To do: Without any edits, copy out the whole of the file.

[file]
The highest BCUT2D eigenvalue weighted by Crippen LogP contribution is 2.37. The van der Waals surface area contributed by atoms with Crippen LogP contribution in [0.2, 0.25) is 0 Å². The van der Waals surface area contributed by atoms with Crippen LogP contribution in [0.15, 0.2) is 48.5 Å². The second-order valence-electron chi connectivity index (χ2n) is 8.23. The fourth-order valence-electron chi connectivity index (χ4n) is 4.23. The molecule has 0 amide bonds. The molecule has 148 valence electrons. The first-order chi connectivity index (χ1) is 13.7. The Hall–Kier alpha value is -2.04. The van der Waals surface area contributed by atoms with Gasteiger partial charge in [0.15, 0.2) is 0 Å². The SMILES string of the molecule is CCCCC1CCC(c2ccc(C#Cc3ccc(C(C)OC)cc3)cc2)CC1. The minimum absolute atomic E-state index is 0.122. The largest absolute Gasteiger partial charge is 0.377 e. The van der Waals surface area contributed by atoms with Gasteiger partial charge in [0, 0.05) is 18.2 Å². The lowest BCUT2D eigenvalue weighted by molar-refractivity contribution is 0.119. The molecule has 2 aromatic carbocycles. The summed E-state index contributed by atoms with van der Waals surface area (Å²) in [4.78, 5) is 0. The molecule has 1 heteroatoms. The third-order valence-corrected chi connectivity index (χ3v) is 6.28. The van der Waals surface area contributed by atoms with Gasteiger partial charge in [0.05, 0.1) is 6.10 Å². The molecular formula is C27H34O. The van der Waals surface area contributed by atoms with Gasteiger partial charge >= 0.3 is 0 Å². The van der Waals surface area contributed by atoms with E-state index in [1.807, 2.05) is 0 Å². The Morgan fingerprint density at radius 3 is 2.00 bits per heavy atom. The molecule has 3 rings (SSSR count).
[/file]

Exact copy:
The highest BCUT2D eigenvalue weighted by Crippen LogP contribution is 2.37. The van der Waals surface area contributed by atoms with Crippen LogP contribution in [0.2, 0.25) is 0 Å². The van der Waals surface area contributed by atoms with Crippen LogP contribution in [0.15, 0.2) is 48.5 Å². The second-order valence-electron chi connectivity index (χ2n) is 8.23. The fourth-order valence-electron chi connectivity index (χ4n) is 4.23. The molecule has 0 amide bonds. The molecule has 148 valence electrons. The first-order chi connectivity index (χ1) is 13.7. The Hall–Kier alpha value is -2.04. The van der Waals surface area contributed by atoms with Gasteiger partial charge in [0.15, 0.2) is 0 Å². The SMILES string of the molecule is CCCCC1CCC(c2ccc(C#Cc3ccc(C(C)OC)cc3)cc2)CC1. The minimum absolute atomic E-state index is 0.122. The largest absolute Gasteiger partial charge is 0.377 e. The van der Waals surface area contributed by atoms with Gasteiger partial charge in [0, 0.05) is 18.2 Å². The lowest BCUT2D eigenvalue weighted by molar-refractivity contribution is 0.119. The molecule has 2 aromatic carbocycles. The summed E-state index contributed by atoms with van der Waals surface area (Å²) in [4.78, 5) is 0. The molecule has 1 heteroatoms. The third-order valence-corrected chi connectivity index (χ3v) is 6.28. The van der Waals surface area contributed by atoms with Gasteiger partial charge in [0.05, 0.1) is 6.10 Å². The molecular formula is C27H34O. The van der Waals surface area contributed by atoms with Gasteiger partial charge >= 0.3 is 0 Å². The van der Waals surface area contributed by atoms with E-state index in [1.807, 2.05) is 0 Å². The Morgan fingerprint density at radius 3 is 2.00 bits per heavy atom. The molecule has 3 rings (SSSR count).